Today (August 25) marks 16 years since singer Aaliyah Haughton died. The chartered plane flying her and eight others home after shooting the video for “Rock The Boat” in the Bahamas crashed and exploded soon after takeoff. One fan-created effort to honor her legacy came to fruition yesterday (August 24) when MAC Cosmetics released a new makeup collection inspired by the late singer and actress.

 

Vibe reports that the cosmetics company partnered with Aaliyah’s family and estate to create the collection, which will debut next summer. MAC introduced the new line, like a previous one inspired by Selena, after tens of thousands of fans signed a Change.org petition demanding its development. That petition received support from some of Aaliyah’s living family and close friends, including brother Rashad Haughton and collaborator Missy Elliott.

Billboard reports that Aaliyah said she used MAC products in an interview with Sisters of Style magazine. Neither her estate nor MAC have confirmed what products the collection will feature. 

Many of Aaliyah’s fans greeted MAC’s announcement with the same enthusiasm that generated the Change.org petition. Some, however, criticized the decision in tweets responding to the announcement from the singer’s official Twitter account. Much of that backlash focused on how her family and estate worked to release this collection instead of making more of her music available:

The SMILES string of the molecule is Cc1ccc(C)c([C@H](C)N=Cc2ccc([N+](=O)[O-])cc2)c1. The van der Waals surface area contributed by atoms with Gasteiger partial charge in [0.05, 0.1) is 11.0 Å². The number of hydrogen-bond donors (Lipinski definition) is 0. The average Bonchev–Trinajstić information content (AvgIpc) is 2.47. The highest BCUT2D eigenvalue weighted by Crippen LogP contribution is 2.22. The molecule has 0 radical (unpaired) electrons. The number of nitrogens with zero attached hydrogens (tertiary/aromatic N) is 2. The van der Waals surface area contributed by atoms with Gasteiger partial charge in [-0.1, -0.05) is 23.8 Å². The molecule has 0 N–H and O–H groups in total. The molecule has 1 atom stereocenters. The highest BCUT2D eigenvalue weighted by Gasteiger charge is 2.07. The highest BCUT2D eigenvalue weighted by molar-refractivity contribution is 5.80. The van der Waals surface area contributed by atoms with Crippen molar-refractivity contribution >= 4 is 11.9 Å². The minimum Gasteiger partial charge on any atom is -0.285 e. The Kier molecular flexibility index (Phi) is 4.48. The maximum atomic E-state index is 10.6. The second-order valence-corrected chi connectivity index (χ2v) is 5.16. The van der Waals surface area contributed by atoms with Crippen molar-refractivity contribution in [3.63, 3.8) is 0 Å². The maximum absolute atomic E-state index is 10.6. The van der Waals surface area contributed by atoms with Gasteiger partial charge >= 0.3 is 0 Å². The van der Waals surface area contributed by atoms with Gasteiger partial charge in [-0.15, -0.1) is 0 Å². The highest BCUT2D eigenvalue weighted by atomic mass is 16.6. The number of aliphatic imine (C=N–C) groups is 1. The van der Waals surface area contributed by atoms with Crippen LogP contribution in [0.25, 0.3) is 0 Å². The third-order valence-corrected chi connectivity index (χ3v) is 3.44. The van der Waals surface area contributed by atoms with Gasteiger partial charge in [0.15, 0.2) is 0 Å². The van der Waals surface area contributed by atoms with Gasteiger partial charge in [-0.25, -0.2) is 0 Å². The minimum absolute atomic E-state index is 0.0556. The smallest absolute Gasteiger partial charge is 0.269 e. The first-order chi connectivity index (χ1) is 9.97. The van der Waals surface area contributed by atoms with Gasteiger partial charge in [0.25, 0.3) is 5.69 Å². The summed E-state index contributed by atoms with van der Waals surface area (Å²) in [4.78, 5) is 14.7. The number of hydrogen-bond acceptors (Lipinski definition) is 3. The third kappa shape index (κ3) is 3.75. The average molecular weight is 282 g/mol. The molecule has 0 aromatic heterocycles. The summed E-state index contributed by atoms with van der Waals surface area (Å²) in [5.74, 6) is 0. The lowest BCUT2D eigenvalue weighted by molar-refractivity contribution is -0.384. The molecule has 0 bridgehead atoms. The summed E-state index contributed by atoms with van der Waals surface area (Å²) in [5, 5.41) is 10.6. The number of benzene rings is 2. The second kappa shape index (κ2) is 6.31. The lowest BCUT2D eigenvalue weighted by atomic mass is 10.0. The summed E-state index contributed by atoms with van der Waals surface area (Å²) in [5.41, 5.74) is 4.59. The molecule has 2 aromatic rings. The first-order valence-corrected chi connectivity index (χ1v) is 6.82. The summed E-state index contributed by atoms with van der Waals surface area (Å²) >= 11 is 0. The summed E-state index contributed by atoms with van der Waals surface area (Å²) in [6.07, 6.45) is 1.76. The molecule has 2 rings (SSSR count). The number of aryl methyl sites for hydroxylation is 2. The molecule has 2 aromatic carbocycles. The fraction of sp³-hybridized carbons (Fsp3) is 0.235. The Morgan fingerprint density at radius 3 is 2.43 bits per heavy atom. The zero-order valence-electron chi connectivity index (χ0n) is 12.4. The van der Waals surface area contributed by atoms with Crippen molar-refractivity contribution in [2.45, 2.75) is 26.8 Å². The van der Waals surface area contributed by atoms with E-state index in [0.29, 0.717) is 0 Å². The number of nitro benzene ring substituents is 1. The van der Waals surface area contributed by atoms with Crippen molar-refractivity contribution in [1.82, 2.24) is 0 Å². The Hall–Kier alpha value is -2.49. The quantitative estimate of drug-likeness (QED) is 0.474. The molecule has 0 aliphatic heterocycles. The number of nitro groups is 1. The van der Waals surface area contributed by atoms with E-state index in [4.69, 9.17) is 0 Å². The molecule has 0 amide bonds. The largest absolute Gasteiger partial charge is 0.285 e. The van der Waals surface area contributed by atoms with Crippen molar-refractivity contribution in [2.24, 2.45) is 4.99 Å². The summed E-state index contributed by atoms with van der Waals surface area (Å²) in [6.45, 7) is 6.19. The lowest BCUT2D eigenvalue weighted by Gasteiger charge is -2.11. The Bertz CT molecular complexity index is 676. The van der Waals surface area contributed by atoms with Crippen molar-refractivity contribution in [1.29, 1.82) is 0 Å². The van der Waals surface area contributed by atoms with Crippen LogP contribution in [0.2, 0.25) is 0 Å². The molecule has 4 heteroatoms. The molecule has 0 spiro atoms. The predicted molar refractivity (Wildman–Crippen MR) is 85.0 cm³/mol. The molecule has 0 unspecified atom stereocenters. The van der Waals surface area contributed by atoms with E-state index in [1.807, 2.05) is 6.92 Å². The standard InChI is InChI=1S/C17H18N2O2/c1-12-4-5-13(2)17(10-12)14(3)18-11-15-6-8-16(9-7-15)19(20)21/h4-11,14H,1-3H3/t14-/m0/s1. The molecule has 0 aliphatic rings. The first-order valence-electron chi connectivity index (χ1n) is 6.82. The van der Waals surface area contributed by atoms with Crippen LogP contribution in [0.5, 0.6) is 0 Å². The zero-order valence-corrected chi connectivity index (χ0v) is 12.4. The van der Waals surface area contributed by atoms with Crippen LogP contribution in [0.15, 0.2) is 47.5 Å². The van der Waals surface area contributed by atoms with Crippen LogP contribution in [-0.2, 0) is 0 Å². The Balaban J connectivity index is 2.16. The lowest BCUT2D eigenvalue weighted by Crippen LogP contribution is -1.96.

Aside from a few singles and one-off songs for movie soundtracks, the only full Aaliyah album available on Spotify, Apple Music or Tidal is her first one, 1994’s “Age Ain’t Nothing But A Number.” That record remains controversial because of its association with R. Kelly, who produced the album and was married to Aaliyah at the time of its release—despite her being only 15 (below the age of consent) at the time. The few publicly-known details about their personal and creative relationship (in tandem with the album’s provocative title) are part of the still-growing body of testimonies accusing Kelly of statutory rape and abusive exploitation of underage Black girls.

As for her other two albums, 1996’s “One in a Million” and 2001’s “Aaliyah,” Complex reported last year that the singer’s music executive uncle Barry Hankerson owns most of the masters for her songs and refuses to release them on streaming services. Neither of those albums, which carried some of her biggest hits, are available on Apple Music, Spotify or Tidal.

The music videos for some of those hits are still on YouTube. Watch a few of them below:

(H/t The Source